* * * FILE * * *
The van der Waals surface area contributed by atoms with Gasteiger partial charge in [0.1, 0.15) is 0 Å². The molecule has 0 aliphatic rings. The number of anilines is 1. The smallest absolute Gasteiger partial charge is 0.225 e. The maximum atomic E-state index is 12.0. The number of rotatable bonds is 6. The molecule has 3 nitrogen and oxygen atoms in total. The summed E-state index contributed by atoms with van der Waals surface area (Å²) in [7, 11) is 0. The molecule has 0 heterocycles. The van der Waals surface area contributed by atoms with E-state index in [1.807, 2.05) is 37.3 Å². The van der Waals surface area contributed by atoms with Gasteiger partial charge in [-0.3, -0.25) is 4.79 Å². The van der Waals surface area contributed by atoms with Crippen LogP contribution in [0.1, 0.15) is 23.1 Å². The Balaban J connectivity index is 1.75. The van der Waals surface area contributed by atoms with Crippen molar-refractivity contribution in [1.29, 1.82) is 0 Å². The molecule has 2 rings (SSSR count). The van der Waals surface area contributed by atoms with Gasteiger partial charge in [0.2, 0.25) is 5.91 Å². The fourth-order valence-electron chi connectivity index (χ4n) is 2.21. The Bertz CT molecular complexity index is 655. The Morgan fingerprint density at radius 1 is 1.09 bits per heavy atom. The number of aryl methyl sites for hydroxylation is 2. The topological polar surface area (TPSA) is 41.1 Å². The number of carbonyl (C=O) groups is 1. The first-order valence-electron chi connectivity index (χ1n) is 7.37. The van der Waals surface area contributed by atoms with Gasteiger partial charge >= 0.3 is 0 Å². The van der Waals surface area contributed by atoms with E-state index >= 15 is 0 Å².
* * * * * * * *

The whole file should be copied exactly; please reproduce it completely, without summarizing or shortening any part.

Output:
The van der Waals surface area contributed by atoms with Gasteiger partial charge in [0.1, 0.15) is 0 Å². The molecule has 0 aliphatic rings. The number of anilines is 1. The smallest absolute Gasteiger partial charge is 0.225 e. The maximum atomic E-state index is 12.0. The number of rotatable bonds is 6. The molecule has 3 nitrogen and oxygen atoms in total. The summed E-state index contributed by atoms with van der Waals surface area (Å²) in [7, 11) is 0. The molecule has 0 heterocycles. The van der Waals surface area contributed by atoms with E-state index in [1.807, 2.05) is 37.3 Å². The van der Waals surface area contributed by atoms with Gasteiger partial charge in [-0.3, -0.25) is 4.79 Å². The van der Waals surface area contributed by atoms with Crippen LogP contribution in [0.1, 0.15) is 23.1 Å². The Balaban J connectivity index is 1.75. The van der Waals surface area contributed by atoms with Crippen molar-refractivity contribution in [1.29, 1.82) is 0 Å². The molecule has 2 rings (SSSR count). The van der Waals surface area contributed by atoms with Gasteiger partial charge in [0.2, 0.25) is 5.91 Å². The fourth-order valence-electron chi connectivity index (χ4n) is 2.21. The Bertz CT molecular complexity index is 655. The Morgan fingerprint density at radius 1 is 1.09 bits per heavy atom. The number of aryl methyl sites for hydroxylation is 2. The topological polar surface area (TPSA) is 41.1 Å². The number of carbonyl (C=O) groups is 1. The first-order valence-electron chi connectivity index (χ1n) is 7.37. The van der Waals surface area contributed by atoms with Gasteiger partial charge >= 0.3 is 0 Å². The van der Waals surface area contributed by atoms with E-state index >= 15 is 0 Å².